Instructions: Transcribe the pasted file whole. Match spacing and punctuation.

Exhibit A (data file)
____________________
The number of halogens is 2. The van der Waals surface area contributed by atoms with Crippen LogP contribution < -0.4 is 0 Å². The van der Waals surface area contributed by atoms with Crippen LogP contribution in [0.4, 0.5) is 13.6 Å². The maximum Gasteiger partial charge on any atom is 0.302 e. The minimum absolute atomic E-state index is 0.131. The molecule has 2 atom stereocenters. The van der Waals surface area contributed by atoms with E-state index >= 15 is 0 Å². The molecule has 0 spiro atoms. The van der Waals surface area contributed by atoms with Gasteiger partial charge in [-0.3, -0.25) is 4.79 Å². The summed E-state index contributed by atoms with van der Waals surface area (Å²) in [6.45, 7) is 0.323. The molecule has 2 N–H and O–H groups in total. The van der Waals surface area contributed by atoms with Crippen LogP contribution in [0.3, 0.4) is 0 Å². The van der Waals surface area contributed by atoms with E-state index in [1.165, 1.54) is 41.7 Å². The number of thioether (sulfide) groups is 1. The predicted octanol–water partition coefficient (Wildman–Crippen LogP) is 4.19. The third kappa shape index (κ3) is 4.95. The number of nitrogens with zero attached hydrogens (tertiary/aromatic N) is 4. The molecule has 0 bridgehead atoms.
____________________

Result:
The number of halogens is 2. The van der Waals surface area contributed by atoms with Crippen LogP contribution < -0.4 is 0 Å². The van der Waals surface area contributed by atoms with Crippen LogP contribution in [0.4, 0.5) is 13.6 Å². The maximum Gasteiger partial charge on any atom is 0.302 e. The minimum absolute atomic E-state index is 0.131. The molecule has 2 atom stereocenters. The van der Waals surface area contributed by atoms with E-state index >= 15 is 0 Å². The molecule has 0 spiro atoms. The van der Waals surface area contributed by atoms with Gasteiger partial charge in [-0.3, -0.25) is 4.79 Å². The summed E-state index contributed by atoms with van der Waals surface area (Å²) in [6.45, 7) is 0.323. The molecule has 2 N–H and O–H groups in total. The van der Waals surface area contributed by atoms with Crippen LogP contribution in [0.3, 0.4) is 0 Å². The van der Waals surface area contributed by atoms with E-state index in [1.165, 1.54) is 41.7 Å². The number of thioether (sulfide) groups is 1. The predicted octanol–water partition coefficient (Wildman–Crippen LogP) is 4.19. The third kappa shape index (κ3) is 4.95. The number of nitrogens with zero attached hydrogens (tertiary/aromatic N) is 4. The molecule has 0 bridgehead atoms.